25 Years of the Sea Otter Classic: A Harper’s Index*
MONTEREY, Calif. – 25 years ago the Laguna Seca Challenge zipped the first of thousands of zipties and hung its first foot of coursetape. This later became branded snowfencing extending six miles (2.7 times around the Laguna Seca Raceway) for the 2014 event. The inaugural event, renamed the “Sea Otter Classic” in 1993, had 150 percent more spectators than racers. From 1991 to 2014, Sea Otter racing participants increased by 2,743 percent. That first event pre-dated the web browser, Playstation (and consequently its Mountain Bike Adrenaline game), YouTube, tubeless tires, carbon fiber mountain bikes, disk brakes, aerial drones, and widespread mobile phone use with GPS navigation (which some people still shun). It’s no surprise that “I am driving to Sea Otter right now. How do I get there?” is still one of the top Sea Otter Classic hotline questions of all time.
This year’s Sea Otter Classic takes place April 16-19 and the momentum is already building. If participation is pending, now’s the time to commit since an event like this only comes around once every 25 years.
Racing has always been central to the Sea Otter Classic. In order to stay competitive, innovative organizers created new events to sustain veterans, attract newcomers, and inspire curiosity. A pro mountain biker competing at Sea Otter in 2006 could race both the shortest (>4 min.) and longest (2.5+ hours) races of his/her entire season, while a self-defined road racer could try out downhill in the morning and still make it to the start of the road race in the afternoon.
The evolution of bicycle equipment and technology has found a home at Sea Otter. Companies like SRAM have used the event to debut new products by taking advantage of Sea Otter’s timing, setting, and international crowds to reach a large audience in one place. Sea Otter attendees in prior years have seen previews of innovative SRAM products such as the X-Ray grip shifters (1993), ESP derailleur system (1995), and the sensational XX groupset (2009).
2015 marks Sea Otter’s 25th anniversary and to punctuate just how long that is in bike years, we’ve put together a list of relevant facts designed to show you just how far Sea Otter has come.
*The Harper’s Index was introduced by Harper’s Magazine in 1984 as “statistics arranged for thoughtful effect.” – Harper’s Magazine, in Wikipedia, retrieved January 21, 2015, from http://en.wikipedia.org/wiki/Harper%27s_Magazine
Geoff Kabush raced his shortest and longest mountain bike races at Sea Otter in 2006.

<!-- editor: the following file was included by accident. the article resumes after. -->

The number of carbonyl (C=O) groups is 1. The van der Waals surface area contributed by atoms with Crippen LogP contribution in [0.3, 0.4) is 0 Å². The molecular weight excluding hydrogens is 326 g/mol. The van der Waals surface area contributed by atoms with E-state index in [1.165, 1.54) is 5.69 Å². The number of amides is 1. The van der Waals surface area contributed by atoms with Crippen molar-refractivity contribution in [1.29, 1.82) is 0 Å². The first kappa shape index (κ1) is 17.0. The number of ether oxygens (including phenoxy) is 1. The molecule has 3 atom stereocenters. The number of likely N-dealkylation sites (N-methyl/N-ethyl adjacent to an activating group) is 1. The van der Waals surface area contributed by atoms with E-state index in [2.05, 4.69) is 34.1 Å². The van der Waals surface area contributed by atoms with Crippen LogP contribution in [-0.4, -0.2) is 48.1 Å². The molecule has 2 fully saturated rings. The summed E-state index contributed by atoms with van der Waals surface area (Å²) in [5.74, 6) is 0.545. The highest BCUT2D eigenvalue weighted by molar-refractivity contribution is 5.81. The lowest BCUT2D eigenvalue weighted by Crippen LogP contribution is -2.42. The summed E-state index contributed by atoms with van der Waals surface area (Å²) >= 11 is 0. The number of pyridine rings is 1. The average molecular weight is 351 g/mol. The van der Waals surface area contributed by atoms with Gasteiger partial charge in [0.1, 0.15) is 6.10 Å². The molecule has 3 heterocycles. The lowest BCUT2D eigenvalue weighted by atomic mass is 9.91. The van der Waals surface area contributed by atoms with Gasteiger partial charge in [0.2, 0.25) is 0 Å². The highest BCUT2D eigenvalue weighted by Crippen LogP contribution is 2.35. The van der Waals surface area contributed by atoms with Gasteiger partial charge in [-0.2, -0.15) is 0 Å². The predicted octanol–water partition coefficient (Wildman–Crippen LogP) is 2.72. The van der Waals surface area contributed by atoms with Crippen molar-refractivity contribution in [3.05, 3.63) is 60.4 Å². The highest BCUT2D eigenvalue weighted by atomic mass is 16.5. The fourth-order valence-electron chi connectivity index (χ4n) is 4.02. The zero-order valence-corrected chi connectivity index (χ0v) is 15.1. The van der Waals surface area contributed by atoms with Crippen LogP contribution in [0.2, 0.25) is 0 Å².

Sea Otter Classic, A Harper’s Index
Sports events like the Sea Otter Classic are the only initiatives to “do battle” at Fort Ord, which counted 15,000 resident soldiers when it was shut down in 1994.
Number of racers who descended upon Fort Ord to face their rivals in 1991: 350…in 2014: 9,600
Number of years multi-national mountain bike champion, Marla Streb, has attended Sea Otter: 20
Number of times Marla has entered a pro racing event at Sea Otter: 16
Span of Marla’s pro racing career: 17 years
First online story published by mtbr.com about the Sea Otter Classic: “Sea Otter Classic Results” in 1998
One of the muddiest races of Olympic mountain bike racer, Adam Craig’s, career: the 2006 Sea Otter Classic Short Track, which he won ahead of Jean-Christophe Péraud, who finished second (again) in the 2014 Tour de France
Number of Sea Otter Classic race starts in six different categories for Adam, who competed in his first Sea Otter as a junior in 1999: 37
Total race results that one of the founders and influencers of mountain biking, Keith Bontrager, has posted at Sea Otter: 2
Number of times Keith has been to Sea Otter in the last 25 years: 24
Crafted with Bontrager’s crown design, amount of travel on the first batch of RockShox RS-1 in 1989: a whopping 50 mm of bump-eating bounce
Year that RockShox debuted its longest-travel fork (the BoXXer) at Sea Otter: 1998
Year in which longtime Sea Otter sponsor SRAM acquired RockShox: 2002
Same year in which multi-national Canadian champ and Olympian, Lyne Bessette (of the mighty Saturn team), dominated the Sea Otter Classic road stage race: 2002
SRAM’s longest-racing star racer (and Bessette’s husband): Tim Johnson
Team with which Johnson tested SRAM’s new Force groupset at Sea Otter in 2005: Jittery Joe’s Number of team jerseys Tim Johnson has worn at Sea Otter during his pro career: 5
Number of individual jersey designs available at Primalwear.com: 300+
Least popular cycling kit color: skin tone
Amount of dollars in cash and in-kind trade that was donated through Primal’s Give Back Program in 2014: $1.3 Million
People who donated their time to volunteer at Sea Otter in 2014: 2,000
How long an average day lasts – from “o’dark thirty” in the morning until the daily staff recap meeting – for the 130 people who descend on Monterey to produce Sea Otter each year: 16 hours
This isn’t all. We’ll be sharing additional Sea Otter facts via our social media channels so stay tuned to Facebook, Twitter, and Instagram.